Case Study

     Case 1: Ms. A, an otherwise healthy woman in her 80s diagnosed with progressive Alzheimer’s dementia, lived in a long-term care facility for several years. Preventive skin measures had been successfully in place since admission. Without warning, Ms. A developed a full-thickness sacral ulcer (see Figure 1). Horrified, staff quickly called for a wound consult. Because of the sudden onset and Ms. A’s clinical course, the ulcer was diagnosed when it appeared as a KTU.

     Staff and state surveyors involved in a facility assessment at the time were eager to learn more about this phenomenon. Information was exchanged among all relevant parties that fostered clinical sharing and teaching that benefited everyone, including the resident: relevant persons were made aware that Ms. A’s condition was terminal despite the best of care, realistic outcomes were re-assessed, and compassionate palliative measures were implemented. Mrs. A’s wound continued to deteriorate despite appropriate care; she expired 6 weeks after ulcer development.

     Case 2: Sixty-three year old Ms. B was terminally ill with multiple sclerosis that rendered her paralyzed and immobile. She presented with a full-thickness sacral pressure ulcer (see Figure 2). Despite intervention, the area continued to worsen. Information about the KTU was shared with Ms. B and her husband, helping them realize she was in the end stages of life. Husband and wife decided not to prolong her life with feeding tubes and other clinical options because of the effect of these measures on her quality of life. Hospice care was initiated. It was extremely difficult for everyone to observe skin changes associated with end of life; although staff continued with preventive measures, her skin kept failing. In her final days, when Ms. B did not want to be turned to one side, the staff honored her wishes, even though they had been able initially to cajole her into a turning schedule.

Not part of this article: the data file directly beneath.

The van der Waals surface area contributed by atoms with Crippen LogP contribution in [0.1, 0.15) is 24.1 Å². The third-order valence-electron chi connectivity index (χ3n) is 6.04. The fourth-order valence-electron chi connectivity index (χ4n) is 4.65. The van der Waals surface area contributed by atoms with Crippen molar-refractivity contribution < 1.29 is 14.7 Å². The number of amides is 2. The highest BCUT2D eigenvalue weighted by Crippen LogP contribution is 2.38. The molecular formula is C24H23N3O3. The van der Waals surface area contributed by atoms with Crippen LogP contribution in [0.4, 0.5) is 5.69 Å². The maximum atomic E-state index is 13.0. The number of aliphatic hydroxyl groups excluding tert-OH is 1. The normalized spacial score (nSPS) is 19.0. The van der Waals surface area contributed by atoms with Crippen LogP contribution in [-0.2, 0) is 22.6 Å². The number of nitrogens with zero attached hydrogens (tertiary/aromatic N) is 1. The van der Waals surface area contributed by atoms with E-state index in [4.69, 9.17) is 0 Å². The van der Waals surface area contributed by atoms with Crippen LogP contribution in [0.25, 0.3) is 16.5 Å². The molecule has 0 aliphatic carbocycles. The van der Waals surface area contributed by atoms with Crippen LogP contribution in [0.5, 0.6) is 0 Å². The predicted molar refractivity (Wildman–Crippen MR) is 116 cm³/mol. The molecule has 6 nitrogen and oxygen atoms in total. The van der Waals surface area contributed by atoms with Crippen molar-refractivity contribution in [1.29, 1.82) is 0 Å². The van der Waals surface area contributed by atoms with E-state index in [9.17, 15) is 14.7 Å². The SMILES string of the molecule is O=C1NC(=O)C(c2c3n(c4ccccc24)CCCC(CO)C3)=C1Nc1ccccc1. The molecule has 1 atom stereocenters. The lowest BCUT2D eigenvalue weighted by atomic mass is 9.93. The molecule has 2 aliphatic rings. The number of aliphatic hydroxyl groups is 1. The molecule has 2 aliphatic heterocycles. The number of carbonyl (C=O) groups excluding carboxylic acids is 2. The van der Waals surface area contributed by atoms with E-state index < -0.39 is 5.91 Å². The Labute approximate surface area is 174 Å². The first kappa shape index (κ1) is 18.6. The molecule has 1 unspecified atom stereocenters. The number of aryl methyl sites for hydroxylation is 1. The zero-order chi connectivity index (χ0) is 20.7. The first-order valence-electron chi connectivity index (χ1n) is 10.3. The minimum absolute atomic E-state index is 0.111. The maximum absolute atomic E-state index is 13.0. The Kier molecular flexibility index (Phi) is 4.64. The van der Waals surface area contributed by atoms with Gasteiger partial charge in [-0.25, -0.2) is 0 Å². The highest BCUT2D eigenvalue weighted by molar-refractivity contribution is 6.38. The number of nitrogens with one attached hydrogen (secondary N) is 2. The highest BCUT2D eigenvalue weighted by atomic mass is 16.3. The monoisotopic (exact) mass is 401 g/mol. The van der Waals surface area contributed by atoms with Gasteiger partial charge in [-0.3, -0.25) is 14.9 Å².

Ms. B’s determination to live shocked everyone. Initially, it was thought she would pass in a few days; 5 months elapsed before she died. She had lost a great deal of weight and was literally skin and bones; her skin had failed everywhere, even where there was no possibility of pressure. It was agonizing to care for her, watching her slowly slip away.

Discussion